Hurricane Irma relief efforts under way as new storm threatens Caribbean
Relief efforts are under way on islands devastated by Hurricane Irma, as a second "extremely dangerous" storm threatens the Caribbean.
Some already-ravaged areas are preparing for further possible damage as Hurricane Jose, which has been upgraded to category four, travels through the Atlantic.
Medical supplies and other aid are being flown from the UK to the areas worst affected by Irma, following a £32 million pledge from the British government.
The government of the Turks and Caicos Islands, which were "pummelled" overnight, declared a national shutdown as the hurricane continued its destructive path towards America.
The death toll from Irma has risen to 20 with four more people believed to have died on the British Virgin Islands, it is reported.
US president Donald Trump warned Americans in Irma's path to "get out of its way".
He tweeted: "Hurricane Irma is of epic proportion, perhaps bigger than we have ever seen. Be safe and get out of its way, if possible."
The National Hurricane Centre said the storm is likely to move near the north coast of Cuba and central Bahamas on Friday and Saturday, and approach Florida by Sunday.
Life-threatening wind, rain and a storm surge are expected in the Turks and Caicos Islands into Saturday.
Forecasters said Hurricane Jose could affect already-hit areas with the British Virgin Islands on tropical storm watch, and the Commonwealth islands of Barbuda and Antigua and British territory of Anguilla on hurricane watch.
The British Virgin Islands, which saw houses reduced to their foundations and many roads impassable in the wake of Irma, has already declared a state of emergency.
Images posted on social media showed entire structures razed to the ground, with debris scattered across the streets.
A spokesman for the Ministry of Defence said aircraft carrying around 230 personnel, made up of engineers, marines and medical specialists, will take rations and medical supplies to places affected including Barbados and the British Virgin Islands.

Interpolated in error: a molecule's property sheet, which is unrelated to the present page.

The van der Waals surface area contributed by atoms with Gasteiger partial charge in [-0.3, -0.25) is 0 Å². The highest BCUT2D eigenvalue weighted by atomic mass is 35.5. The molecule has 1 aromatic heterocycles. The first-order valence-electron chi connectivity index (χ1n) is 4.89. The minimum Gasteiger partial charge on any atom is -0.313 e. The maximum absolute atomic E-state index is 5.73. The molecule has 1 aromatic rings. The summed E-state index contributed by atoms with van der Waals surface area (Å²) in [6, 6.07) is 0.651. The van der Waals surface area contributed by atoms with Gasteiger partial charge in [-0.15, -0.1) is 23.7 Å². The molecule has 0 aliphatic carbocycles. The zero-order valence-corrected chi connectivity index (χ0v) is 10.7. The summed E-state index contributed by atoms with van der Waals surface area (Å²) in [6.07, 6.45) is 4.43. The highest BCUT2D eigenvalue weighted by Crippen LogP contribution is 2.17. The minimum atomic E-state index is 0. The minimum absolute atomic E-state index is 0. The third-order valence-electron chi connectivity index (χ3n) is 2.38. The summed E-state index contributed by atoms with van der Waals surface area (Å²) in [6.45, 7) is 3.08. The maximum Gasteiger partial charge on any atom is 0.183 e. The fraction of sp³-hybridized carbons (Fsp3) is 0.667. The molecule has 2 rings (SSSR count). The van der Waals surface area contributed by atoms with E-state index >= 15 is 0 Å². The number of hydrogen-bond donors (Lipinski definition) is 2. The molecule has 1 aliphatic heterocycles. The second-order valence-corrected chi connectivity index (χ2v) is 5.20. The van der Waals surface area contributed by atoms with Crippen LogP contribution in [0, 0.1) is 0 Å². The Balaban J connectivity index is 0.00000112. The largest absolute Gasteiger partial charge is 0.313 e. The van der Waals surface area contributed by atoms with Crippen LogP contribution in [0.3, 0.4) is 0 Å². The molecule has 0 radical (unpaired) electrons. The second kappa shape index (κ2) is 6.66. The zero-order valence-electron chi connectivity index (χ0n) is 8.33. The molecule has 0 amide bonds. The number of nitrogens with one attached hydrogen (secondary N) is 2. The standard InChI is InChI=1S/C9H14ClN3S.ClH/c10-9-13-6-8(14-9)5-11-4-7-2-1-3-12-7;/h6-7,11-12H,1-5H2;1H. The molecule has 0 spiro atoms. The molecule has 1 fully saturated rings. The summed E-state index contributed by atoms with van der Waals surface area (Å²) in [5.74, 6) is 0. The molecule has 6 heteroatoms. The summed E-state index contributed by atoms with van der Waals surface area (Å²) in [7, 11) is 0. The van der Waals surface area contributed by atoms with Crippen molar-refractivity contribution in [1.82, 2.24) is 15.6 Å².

Officials said it has been difficult to gauge the extent of the damage due to communication lines coming down, but the Department for International Development (Dfid), which is co-ordinating aid, has sent advisers to Antigua, Barbados and Jamaica to assess the wreckage.
A spokeswoman for the department said people are being evacuated from Barbuda to Antigua in advance of Hurricane Jose hitting.
There has been criticism of the government's response to Irma, the most powerful hurricane ever to hit the Atlantic, with some saying more should have been done to prepare for the devastation.
Labour MP Virendra Sharma, who sits on the International Development Committee, said there had been a "lack of vision and lack of proper response", despite indications the hurricane was coming.
Theresa May's spokeswoman dismissed criticism that the UK lagged behind France and the Netherlands in taking care of its territories in the path of the hurricane.
The spokeswoman told a Westminster briefing: "We believe our response was swift. We had a ship pre-positioned. We are getting lifesaving aid now to those who need it."
The spokeswoman, who said the government was waiting for "a full picture of intelligence to come through", added: "Three flights departed this morning carrying marines and engineers as part of the MoD task force."
RFA Mounts Bay has helped to restore power and communications as well as clear the airport runway in Anguilla, and will next provide relief in the British Virgin Islands, Dfid said.
Other aid being sent includes 10,000 buckets and 5,000 solar lanterns.
Buckingham Palace said the queen will be making a significant personal donation to the Hurricane Irma appeal organised by the British Red Cross.
Irma was first classified as a tropical storm on August 30 and rapidly intensified over the following days.
Winds reached a peak of 130mph but soon became the strongest for more than a decade when sustained winds peaked at 185mph.
Thousands of British tourists believed to be in the Caribbean have been warned to follow evacuation orders while some have been advised to stay in their hotel rooms.
Holiday firms said they are monitoring the situation and some have cancelled flights or offered to amend bookings for those due to travel to affected areas in the coming days.
In Fort Lauderdale, Erik Petersen, 40, described the atmosphere as "pretty tense" - adding that there was much more worry than last year, when the Sunshine State braced itself for Hurricane Matthew.
The dual American-British citizen told the Press Association: "People aren't just talking about this as a hurricane, they're talking about it as the hurricane.
"I've had a few people ask if I'm considering going somewhere else in Florida, but this thing's the size of Texas. Roads are clogged, hotels are full, gas is running low.
"I'd rather face this thing in a house in Fort Lauderdale than in a car in a traffic jam somewhere outside Orlando."
Mr Petersen, who lived in the UK for 11 years and most recently called Nottingham his home city, is riding out the storm with his wife Jo, 36, and their six-year-old daughter Anya.
The Foreign Office has set up a hotline for people affected by the disaster and for people whose loved ones may be affected, on 020 7008 0000.